The trial of all crimes except in cases of impeachment shall be by jury, and such trial shall be held in the State where the said crimes shall have been committed ; but when not committed within any State the trial shall be at such place, or places, as the Congress may by law have directed.
Congress has accordingly, from time to time, passed Acts establishing and regulating the inferior courts, by which, together with the Supreme Court, the judi
ciary powers of the Constitution are to be exercised. All of these courts are strictly limited to the jurisdiction conferred upon them by the Constitution or the Acts of Congress respectively. All judicial powers other than those enumerated in the Constitution may be deemed to be retained by the separate State—at all events they are not exercisable by the Federal courts. Two aliens, for example, or two English companies in litigation, would not be within the jurisdiction of the Federal courts. *
For judicial purposes the United States are divided into nine circuits. The circuit courts in each circuit may be held by the justice of the Supreme Court allotted to the circuit, or by the circuit judge of the circuit, or by the district judge of the district sitting alone, or by all or any two sitting together.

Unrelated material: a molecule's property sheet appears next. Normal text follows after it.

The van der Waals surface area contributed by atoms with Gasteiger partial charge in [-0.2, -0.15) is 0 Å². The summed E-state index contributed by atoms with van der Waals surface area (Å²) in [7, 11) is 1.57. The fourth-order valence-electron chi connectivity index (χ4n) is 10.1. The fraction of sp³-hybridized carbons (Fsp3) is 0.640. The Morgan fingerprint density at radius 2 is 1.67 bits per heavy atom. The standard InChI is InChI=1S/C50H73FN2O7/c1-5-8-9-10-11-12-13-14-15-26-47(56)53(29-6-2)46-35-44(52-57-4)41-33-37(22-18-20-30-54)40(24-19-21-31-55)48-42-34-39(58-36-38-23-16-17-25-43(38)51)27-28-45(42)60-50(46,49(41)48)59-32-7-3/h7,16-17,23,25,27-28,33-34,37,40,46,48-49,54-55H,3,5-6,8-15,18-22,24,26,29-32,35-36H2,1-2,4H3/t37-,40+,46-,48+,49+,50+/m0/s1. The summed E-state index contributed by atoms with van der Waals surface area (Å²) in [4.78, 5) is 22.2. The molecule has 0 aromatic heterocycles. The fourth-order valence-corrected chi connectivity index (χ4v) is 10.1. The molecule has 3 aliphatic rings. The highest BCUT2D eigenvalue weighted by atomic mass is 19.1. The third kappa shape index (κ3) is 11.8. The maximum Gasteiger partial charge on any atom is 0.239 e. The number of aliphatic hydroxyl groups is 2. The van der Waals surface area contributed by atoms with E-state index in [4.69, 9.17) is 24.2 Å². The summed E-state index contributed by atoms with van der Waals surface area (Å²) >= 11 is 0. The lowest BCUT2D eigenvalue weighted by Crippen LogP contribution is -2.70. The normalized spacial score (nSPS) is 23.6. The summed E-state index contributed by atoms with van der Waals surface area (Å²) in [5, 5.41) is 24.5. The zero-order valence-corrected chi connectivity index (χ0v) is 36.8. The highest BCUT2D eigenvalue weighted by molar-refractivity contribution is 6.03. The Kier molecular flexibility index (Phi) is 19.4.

The following are the circuits, with the States which they include:
* See Cooley's “Principles of Constitutional Law":-"Congress may apportion among the several Federal courts all the judicial power of the United States, or it may apportion a part only, and in that case what is not apportioned will be left to be exercised by the courts of the States. Thus the States may have a limited jurisdiction within the sphere of the judicial power of the United States, but subject to be further limited or taken away by subsequent Federal legislation. Such is the state of the law at this time; many cases within the reach of the judicial power of the United States are left wholly to the State courts, while in many others the State courts are permitted to exercise a jurisdiction concurrent with that of the Federal courts, but with a final review of their judgments on questions of Federal law in the United States Supreme Court” (p. 109).